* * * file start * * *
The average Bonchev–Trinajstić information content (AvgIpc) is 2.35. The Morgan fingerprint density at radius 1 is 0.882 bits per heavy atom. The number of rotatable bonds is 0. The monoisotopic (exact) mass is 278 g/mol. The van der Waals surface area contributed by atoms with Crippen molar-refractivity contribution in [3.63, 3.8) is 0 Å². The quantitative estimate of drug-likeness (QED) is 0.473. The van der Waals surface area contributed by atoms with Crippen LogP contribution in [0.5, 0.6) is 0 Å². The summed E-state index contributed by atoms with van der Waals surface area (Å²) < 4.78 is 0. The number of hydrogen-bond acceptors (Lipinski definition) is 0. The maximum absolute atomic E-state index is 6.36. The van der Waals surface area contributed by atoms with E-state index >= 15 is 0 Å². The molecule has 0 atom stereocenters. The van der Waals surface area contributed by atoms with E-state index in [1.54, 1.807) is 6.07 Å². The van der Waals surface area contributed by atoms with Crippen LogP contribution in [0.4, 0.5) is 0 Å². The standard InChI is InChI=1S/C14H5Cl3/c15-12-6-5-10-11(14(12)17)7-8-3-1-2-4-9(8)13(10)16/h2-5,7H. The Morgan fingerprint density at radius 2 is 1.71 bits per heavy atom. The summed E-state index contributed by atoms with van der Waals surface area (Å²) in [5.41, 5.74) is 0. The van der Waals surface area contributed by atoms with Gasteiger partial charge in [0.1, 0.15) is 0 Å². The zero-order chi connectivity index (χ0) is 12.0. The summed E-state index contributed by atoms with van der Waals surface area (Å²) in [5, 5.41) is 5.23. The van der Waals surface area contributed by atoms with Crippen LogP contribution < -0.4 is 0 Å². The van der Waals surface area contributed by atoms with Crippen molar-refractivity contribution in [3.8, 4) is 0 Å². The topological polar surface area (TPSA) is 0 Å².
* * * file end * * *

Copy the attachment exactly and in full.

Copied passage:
The average Bonchev–Trinajstić information content (AvgIpc) is 2.35. The Morgan fingerprint density at radius 1 is 0.882 bits per heavy atom. The number of rotatable bonds is 0. The monoisotopic (exact) mass is 278 g/mol. The van der Waals surface area contributed by atoms with Crippen molar-refractivity contribution in [3.63, 3.8) is 0 Å². The quantitative estimate of drug-likeness (QED) is 0.473. The van der Waals surface area contributed by atoms with Crippen LogP contribution in [0.5, 0.6) is 0 Å². The summed E-state index contributed by atoms with van der Waals surface area (Å²) < 4.78 is 0. The number of hydrogen-bond acceptors (Lipinski definition) is 0. The maximum absolute atomic E-state index is 6.36. The van der Waals surface area contributed by atoms with E-state index >= 15 is 0 Å². The molecule has 0 atom stereocenters. The van der Waals surface area contributed by atoms with E-state index in [1.54, 1.807) is 6.07 Å². The van der Waals surface area contributed by atoms with Crippen LogP contribution in [0.4, 0.5) is 0 Å². The standard InChI is InChI=1S/C14H5Cl3/c15-12-6-5-10-11(14(12)17)7-8-3-1-2-4-9(8)13(10)16/h2-5,7H. The Morgan fingerprint density at radius 2 is 1.71 bits per heavy atom. The summed E-state index contributed by atoms with van der Waals surface area (Å²) in [5.41, 5.74) is 0. The van der Waals surface area contributed by atoms with Gasteiger partial charge in [0.1, 0.15) is 0 Å². The zero-order chi connectivity index (χ0) is 12.0. The summed E-state index contributed by atoms with van der Waals surface area (Å²) in [5, 5.41) is 5.23. The van der Waals surface area contributed by atoms with Crippen LogP contribution < -0.4 is 0 Å². The van der Waals surface area contributed by atoms with Crippen molar-refractivity contribution in [3.8, 4) is 0 Å². The topological polar surface area (TPSA) is 0 Å².